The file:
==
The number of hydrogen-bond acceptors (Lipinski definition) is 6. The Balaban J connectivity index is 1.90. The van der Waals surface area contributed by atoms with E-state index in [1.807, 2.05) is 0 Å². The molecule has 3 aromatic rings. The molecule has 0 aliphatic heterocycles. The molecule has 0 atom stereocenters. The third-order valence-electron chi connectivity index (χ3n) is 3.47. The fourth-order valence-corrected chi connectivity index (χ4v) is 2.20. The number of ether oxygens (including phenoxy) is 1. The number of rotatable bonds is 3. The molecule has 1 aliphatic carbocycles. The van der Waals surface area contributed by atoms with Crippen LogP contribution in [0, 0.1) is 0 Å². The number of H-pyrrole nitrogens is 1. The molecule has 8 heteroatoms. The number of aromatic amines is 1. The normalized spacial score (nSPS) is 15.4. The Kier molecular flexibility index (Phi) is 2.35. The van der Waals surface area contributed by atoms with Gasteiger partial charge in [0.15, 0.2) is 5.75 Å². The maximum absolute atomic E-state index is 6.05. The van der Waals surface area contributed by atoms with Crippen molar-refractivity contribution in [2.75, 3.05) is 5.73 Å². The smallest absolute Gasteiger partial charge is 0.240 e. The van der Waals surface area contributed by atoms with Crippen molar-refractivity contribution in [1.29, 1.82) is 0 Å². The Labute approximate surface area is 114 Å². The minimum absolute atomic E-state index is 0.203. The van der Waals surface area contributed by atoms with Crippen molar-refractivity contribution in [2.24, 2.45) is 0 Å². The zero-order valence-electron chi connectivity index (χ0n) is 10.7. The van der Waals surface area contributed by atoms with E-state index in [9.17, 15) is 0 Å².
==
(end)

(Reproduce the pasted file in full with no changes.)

The number of hydrogen-bond acceptors (Lipinski definition) is 6. The Balaban J connectivity index is 1.90. The van der Waals surface area contributed by atoms with E-state index in [1.807, 2.05) is 0 Å². The molecule has 3 aromatic rings. The molecule has 0 aliphatic heterocycles. The molecule has 0 atom stereocenters. The third-order valence-electron chi connectivity index (χ3n) is 3.47. The fourth-order valence-corrected chi connectivity index (χ4v) is 2.20. The number of ether oxygens (including phenoxy) is 1. The number of rotatable bonds is 3. The molecule has 1 aliphatic carbocycles. The van der Waals surface area contributed by atoms with Crippen LogP contribution in [0, 0.1) is 0 Å². The number of H-pyrrole nitrogens is 1. The molecule has 8 heteroatoms. The number of aromatic amines is 1. The normalized spacial score (nSPS) is 15.4. The Kier molecular flexibility index (Phi) is 2.35. The van der Waals surface area contributed by atoms with Gasteiger partial charge in [0.15, 0.2) is 5.75 Å². The maximum absolute atomic E-state index is 6.05. The van der Waals surface area contributed by atoms with Crippen molar-refractivity contribution in [2.75, 3.05) is 5.73 Å². The smallest absolute Gasteiger partial charge is 0.240 e. The van der Waals surface area contributed by atoms with Crippen molar-refractivity contribution in [1.29, 1.82) is 0 Å². The Labute approximate surface area is 114 Å². The minimum absolute atomic E-state index is 0.203. The van der Waals surface area contributed by atoms with Crippen molar-refractivity contribution in [2.24, 2.45) is 0 Å². The zero-order valence-electron chi connectivity index (χ0n) is 10.7. The van der Waals surface area contributed by atoms with E-state index in [9.17, 15) is 0 Å².